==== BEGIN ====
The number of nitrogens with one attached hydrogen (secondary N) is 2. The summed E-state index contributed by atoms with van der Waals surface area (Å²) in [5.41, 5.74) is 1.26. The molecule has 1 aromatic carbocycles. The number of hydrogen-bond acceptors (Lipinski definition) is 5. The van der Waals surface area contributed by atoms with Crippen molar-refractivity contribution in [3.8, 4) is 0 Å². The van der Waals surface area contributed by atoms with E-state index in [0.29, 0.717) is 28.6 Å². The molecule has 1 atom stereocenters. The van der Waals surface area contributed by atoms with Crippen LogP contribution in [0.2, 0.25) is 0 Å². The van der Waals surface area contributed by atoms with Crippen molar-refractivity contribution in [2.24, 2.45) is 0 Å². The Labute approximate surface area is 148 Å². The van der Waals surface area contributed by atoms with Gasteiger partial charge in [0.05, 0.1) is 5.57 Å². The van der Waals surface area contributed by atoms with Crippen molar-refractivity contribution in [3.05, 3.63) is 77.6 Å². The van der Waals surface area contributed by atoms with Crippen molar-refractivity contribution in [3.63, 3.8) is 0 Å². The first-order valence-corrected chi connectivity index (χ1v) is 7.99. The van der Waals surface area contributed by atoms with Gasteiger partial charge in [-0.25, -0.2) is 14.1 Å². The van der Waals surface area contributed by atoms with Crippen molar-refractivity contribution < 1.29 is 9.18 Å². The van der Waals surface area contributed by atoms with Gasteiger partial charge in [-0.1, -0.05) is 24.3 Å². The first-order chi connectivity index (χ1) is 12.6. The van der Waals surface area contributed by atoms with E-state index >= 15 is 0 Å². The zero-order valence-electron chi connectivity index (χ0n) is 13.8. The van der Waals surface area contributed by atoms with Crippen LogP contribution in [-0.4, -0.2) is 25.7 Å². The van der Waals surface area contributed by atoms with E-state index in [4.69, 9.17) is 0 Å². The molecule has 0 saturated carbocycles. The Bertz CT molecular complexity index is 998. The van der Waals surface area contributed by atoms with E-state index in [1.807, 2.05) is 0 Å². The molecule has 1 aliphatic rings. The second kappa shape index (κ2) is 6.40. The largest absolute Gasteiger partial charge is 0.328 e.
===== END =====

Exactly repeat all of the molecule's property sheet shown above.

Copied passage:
The number of nitrogens with one attached hydrogen (secondary N) is 2. The summed E-state index contributed by atoms with van der Waals surface area (Å²) in [5.41, 5.74) is 1.26. The molecule has 1 aromatic carbocycles. The number of hydrogen-bond acceptors (Lipinski definition) is 5. The van der Waals surface area contributed by atoms with Crippen molar-refractivity contribution in [3.8, 4) is 0 Å². The van der Waals surface area contributed by atoms with E-state index in [0.29, 0.717) is 28.6 Å². The molecule has 1 atom stereocenters. The van der Waals surface area contributed by atoms with Crippen LogP contribution in [0.2, 0.25) is 0 Å². The van der Waals surface area contributed by atoms with Crippen molar-refractivity contribution in [2.24, 2.45) is 0 Å². The Labute approximate surface area is 148 Å². The van der Waals surface area contributed by atoms with Gasteiger partial charge in [0.05, 0.1) is 5.57 Å². The van der Waals surface area contributed by atoms with Crippen molar-refractivity contribution in [3.05, 3.63) is 77.6 Å². The van der Waals surface area contributed by atoms with Crippen molar-refractivity contribution in [3.63, 3.8) is 0 Å². The first-order valence-corrected chi connectivity index (χ1v) is 7.99. The van der Waals surface area contributed by atoms with Gasteiger partial charge in [-0.25, -0.2) is 14.1 Å². The van der Waals surface area contributed by atoms with Crippen molar-refractivity contribution < 1.29 is 9.18 Å². The van der Waals surface area contributed by atoms with Gasteiger partial charge in [-0.1, -0.05) is 24.3 Å². The first-order chi connectivity index (χ1) is 12.6. The van der Waals surface area contributed by atoms with E-state index >= 15 is 0 Å². The zero-order valence-electron chi connectivity index (χ0n) is 13.8. The van der Waals surface area contributed by atoms with Crippen LogP contribution in [-0.4, -0.2) is 25.7 Å². The van der Waals surface area contributed by atoms with E-state index in [4.69, 9.17) is 0 Å². The molecule has 0 saturated carbocycles. The Bertz CT molecular complexity index is 998. The van der Waals surface area contributed by atoms with E-state index in [1.807, 2.05) is 0 Å². The molecule has 1 aliphatic rings. The second kappa shape index (κ2) is 6.40. The largest absolute Gasteiger partial charge is 0.328 e.